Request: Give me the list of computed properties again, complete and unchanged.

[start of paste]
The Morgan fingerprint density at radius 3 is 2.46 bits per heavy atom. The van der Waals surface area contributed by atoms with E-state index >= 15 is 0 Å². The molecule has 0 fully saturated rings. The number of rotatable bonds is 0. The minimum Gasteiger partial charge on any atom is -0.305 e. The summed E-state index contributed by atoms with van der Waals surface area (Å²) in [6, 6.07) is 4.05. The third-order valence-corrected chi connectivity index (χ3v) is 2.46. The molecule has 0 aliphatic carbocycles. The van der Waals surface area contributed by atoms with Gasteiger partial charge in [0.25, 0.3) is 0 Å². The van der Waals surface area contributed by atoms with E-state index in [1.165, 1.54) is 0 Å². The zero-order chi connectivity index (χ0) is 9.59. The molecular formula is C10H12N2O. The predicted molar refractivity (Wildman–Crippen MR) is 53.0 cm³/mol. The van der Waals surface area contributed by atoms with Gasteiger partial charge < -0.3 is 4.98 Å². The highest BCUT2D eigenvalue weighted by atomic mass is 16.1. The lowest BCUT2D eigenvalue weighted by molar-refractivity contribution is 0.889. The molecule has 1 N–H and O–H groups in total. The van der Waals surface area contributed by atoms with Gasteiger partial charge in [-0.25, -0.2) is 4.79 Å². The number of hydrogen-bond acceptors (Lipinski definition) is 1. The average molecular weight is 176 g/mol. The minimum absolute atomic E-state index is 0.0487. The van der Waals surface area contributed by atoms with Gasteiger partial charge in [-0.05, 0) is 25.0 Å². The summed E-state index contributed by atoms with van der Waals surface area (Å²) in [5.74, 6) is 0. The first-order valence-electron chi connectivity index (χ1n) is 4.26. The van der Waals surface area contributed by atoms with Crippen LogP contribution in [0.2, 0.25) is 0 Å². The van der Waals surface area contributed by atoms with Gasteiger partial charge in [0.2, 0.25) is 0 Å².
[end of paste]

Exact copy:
The Morgan fingerprint density at radius 3 is 2.46 bits per heavy atom. The van der Waals surface area contributed by atoms with E-state index >= 15 is 0 Å². The molecule has 0 fully saturated rings. The number of rotatable bonds is 0. The minimum Gasteiger partial charge on any atom is -0.305 e. The summed E-state index contributed by atoms with van der Waals surface area (Å²) in [6, 6.07) is 4.05. The third-order valence-corrected chi connectivity index (χ3v) is 2.46. The molecule has 0 aliphatic carbocycles. The van der Waals surface area contributed by atoms with Gasteiger partial charge in [0.25, 0.3) is 0 Å². The van der Waals surface area contributed by atoms with E-state index in [1.165, 1.54) is 0 Å². The zero-order chi connectivity index (χ0) is 9.59. The molecular formula is C10H12N2O. The predicted molar refractivity (Wildman–Crippen MR) is 53.0 cm³/mol. The van der Waals surface area contributed by atoms with Gasteiger partial charge < -0.3 is 4.98 Å². The highest BCUT2D eigenvalue weighted by atomic mass is 16.1. The lowest BCUT2D eigenvalue weighted by molar-refractivity contribution is 0.889. The molecule has 1 N–H and O–H groups in total. The van der Waals surface area contributed by atoms with Gasteiger partial charge in [-0.25, -0.2) is 4.79 Å². The number of hydrogen-bond acceptors (Lipinski definition) is 1. The average molecular weight is 176 g/mol. The minimum absolute atomic E-state index is 0.0487. The van der Waals surface area contributed by atoms with Gasteiger partial charge in [-0.05, 0) is 25.0 Å². The summed E-state index contributed by atoms with van der Waals surface area (Å²) in [5.74, 6) is 0. The first-order valence-electron chi connectivity index (χ1n) is 4.26. The van der Waals surface area contributed by atoms with Crippen LogP contribution in [0.2, 0.25) is 0 Å². The van der Waals surface area contributed by atoms with Gasteiger partial charge in [0.2, 0.25) is 0 Å².